Understanding what areas of diversity and inclusion already work in your business culture
This month, I want to consider why it matters to use appreciative enquiry techniques in diversity and inclusion strategic analysis. IDC never flinches from telling its clients what the barriers are to their diversity and inclusion efforts; nor from offering best practice advice on how to address them. However, we would be failing our clients if we did not also find out what was helping their diversity and inclusion efforts. These are the factors employees perceive to be present when diversity and inclusion is working at its very best for them.
A client for which IDC is carrying out global diversity analysis asked why we wanted to find out what factors its employees thought were helping its diversity and inclusion efforts.
It is important to find out these factors, even if the occasions where diversity and inclusion is working are brief and very infrequent. The technical change management name for this is appreciative inquiry (AI), and the approach was developed by Prof. David Cooperrider at Case Western University.
It matters to carrying out this thorough strategic diversity and inclusion analysis for several reasons:
- The occasions when employees perceive that diversity and inclusion is working at its very best, no matter how limited in scope and duration, provide insight into the factors that need to become part of the way things are done in the future.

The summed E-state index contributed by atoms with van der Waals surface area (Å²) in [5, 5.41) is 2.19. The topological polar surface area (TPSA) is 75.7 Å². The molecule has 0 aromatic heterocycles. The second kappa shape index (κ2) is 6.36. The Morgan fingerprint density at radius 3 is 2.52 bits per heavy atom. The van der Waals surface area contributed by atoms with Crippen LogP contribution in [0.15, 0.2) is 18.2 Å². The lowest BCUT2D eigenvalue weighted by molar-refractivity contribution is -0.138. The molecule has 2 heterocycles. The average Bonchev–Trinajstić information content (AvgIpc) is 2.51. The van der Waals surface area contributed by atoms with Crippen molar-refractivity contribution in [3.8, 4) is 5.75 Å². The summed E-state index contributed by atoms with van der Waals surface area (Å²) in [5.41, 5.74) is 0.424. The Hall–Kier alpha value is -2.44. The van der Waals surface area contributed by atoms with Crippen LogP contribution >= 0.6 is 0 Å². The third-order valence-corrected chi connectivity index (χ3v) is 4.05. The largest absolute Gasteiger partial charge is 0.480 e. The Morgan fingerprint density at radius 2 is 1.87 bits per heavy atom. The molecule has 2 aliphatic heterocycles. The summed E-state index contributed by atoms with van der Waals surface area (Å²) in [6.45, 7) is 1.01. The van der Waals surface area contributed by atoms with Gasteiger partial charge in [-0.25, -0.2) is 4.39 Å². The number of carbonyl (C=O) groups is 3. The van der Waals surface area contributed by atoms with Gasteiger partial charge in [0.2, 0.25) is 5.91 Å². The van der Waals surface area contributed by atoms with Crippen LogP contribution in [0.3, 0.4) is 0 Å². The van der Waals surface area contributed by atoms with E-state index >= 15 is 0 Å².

- AI provides clues about what is currently present in the culture and work environment that companies can build on to overcome the barriers that exist to becoming high-performing diversity and inclusion organisations.
- Many organisations make the mistake of seeing diversity and inclusion as being only concerned with what is different between people, and not seeing it as also being about what is similar between people.
In our experience, using an AI approach in diversity and inclusion analysis provides the best information about what people experience in their workplace that is similar. For example, in one client, employees across different affinity groupings, e.g. women, men, ethnic minorities and different generations, often told us that things worked at their best when people were friendly and supportive. Being friendly and supportive was a characteristic of this client's work environment. It provided a cultural driver to build on in order to address the stereotyping that their ethnic minority employees experienced, and the lack of value and respect that their women perceived to be given to their views in what was an extremely male-oriented culture.
- AI requires people to look at the positives, and this is often enlightening and encouraging for employees who are much more used to focusing on the negatives.
For these reasons, in the many strategic diversity analyses that IDC undertakes for its clients, we always encourage our clients to let us find what their employees consider to be the AI factors as well as the problems.
Gaining the top and bottom line improvements offered from effective diversity policies
The critical success factors for an effective diversity intervention
Take an honest look at your business culture from a diversity perspective
Is your organisation really a 'meritocracy'?